All the inmates referred to at least one of Suffolk County’s re-entry services: the Boston Re-entry Initiative (BRI); the Common Ground Institute, and the Community Re-entry for Women (C.R.E.W) program. These services are designed to provide strategic support to inmates while they’re in prison and after their release.

There are similar re-entry programs in all 50 states, but the Department of Justice is looking at BRI as a prime example because of its proven success rate. Part of that success has to do with the strong network of people behind the initiative. Many of the inmates commended the case managers and staff for standing in their corners.

“Some of the things you have all mentioned that are so similar, are the sense of community and family that you find in the program,” Lynch said. “And that sort of connection you made here is something we are looking to replicate in other programs.”

Outreach and support for a smooth transition

BRI emphasizes “mentoring, information sharing, treating addiction and employment opportunities,” according to a description on the Suffolk County Sheriff’s Department website. The initiative is a partnership of local and state agencies that offers face-to-face outreach and continuous support to ensure a smooth transition back into the community. CGI is a 10-week instructional program that teaches inmates vocational skills during incarceration, and gives them an opportunity to earn important trade certifications. Female inmates participating in C.R.E.W. take an eight-week class that focuses on education, life skills, health care and job placement.

“If I did have to be in jail anywhere, I’m happy that it’s here,” said Tarneisha Reynolds, a current inmate and graduate of C.R.E.W.

The Department of Justice has made more than $400 million in Second Chance Act funds available to programs like BRI, and is working to raise awareness about the importance of re-entry programs. The Obama administration has also created the Reentry Services Division, which has increased mental health and substance abuse treatment programs for prisoners, and implemented services to improve work and educational opportunities inside prison.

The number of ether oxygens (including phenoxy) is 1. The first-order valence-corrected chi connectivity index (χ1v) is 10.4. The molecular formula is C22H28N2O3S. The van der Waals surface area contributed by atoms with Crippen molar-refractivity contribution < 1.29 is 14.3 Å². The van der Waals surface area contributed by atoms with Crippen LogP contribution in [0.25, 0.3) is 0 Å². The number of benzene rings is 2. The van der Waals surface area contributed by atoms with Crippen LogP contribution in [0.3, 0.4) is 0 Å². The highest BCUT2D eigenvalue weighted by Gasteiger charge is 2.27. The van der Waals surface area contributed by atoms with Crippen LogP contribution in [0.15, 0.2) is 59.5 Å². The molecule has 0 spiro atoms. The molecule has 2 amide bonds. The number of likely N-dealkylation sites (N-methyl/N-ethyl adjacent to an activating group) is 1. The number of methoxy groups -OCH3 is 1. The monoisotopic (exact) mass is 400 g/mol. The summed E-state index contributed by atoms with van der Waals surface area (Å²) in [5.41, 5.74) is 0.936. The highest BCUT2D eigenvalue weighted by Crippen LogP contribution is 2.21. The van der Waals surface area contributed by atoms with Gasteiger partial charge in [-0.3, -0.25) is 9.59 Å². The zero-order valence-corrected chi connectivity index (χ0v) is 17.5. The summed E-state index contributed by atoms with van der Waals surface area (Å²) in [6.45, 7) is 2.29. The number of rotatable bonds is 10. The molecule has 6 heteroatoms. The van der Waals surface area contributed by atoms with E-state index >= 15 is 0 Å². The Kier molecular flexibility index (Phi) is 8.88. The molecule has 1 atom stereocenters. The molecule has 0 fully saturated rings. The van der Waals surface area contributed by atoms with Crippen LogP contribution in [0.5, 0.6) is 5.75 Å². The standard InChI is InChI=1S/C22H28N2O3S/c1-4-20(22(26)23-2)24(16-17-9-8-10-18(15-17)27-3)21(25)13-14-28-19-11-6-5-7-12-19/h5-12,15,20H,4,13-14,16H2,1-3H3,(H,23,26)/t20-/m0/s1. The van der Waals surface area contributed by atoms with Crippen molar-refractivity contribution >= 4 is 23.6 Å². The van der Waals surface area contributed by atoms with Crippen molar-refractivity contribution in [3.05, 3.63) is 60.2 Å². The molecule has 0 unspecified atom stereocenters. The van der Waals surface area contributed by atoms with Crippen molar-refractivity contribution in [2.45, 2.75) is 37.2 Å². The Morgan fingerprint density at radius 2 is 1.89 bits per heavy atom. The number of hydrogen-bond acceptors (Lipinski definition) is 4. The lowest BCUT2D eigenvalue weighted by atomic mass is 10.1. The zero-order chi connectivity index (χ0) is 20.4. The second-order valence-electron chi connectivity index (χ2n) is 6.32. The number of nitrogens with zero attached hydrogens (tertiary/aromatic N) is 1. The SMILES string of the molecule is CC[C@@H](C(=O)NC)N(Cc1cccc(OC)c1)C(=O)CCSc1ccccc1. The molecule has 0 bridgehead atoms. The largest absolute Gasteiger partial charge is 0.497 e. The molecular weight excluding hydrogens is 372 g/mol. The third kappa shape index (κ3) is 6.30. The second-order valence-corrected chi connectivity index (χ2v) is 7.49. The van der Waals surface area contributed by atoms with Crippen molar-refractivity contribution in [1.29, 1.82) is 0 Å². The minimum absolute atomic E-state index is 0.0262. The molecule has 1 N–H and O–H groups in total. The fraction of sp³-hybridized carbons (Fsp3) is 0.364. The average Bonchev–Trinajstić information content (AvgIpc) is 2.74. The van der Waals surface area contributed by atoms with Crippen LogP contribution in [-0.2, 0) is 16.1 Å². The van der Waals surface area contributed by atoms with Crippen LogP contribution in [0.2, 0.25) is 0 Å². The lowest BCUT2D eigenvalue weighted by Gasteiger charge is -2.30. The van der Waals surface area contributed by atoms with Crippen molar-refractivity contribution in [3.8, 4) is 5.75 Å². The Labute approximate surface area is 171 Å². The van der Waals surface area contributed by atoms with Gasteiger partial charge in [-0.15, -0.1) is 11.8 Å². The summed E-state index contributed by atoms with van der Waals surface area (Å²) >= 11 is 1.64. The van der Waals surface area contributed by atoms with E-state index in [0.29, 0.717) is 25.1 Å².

A success story

Walton was part of BRI, and years after his incarceration, he was happy to walk back into the prison as an example of the program’s success.

“Prison isn’t just a place where bad people go and stay,” he said. “Prison can be a place where people who have made mistakes can then get their lives together and come back into society and be a valuable member.”

He now has a job at the Massachusetts Institute of Technology as an IT service provider. He is also a husband, a father of two, and a homeowner.

Walton’s story and others are what brought Lynch to the table. At the end of the gathering, she looked into each inmate’s eyes and thanked them for helping her learn about the re-entry programs that work, so she and her administration can improve the criminal justice system.

“I am tremendously proud of you,” she told them before they returned to their cells. “Tremendously proud and impressed.”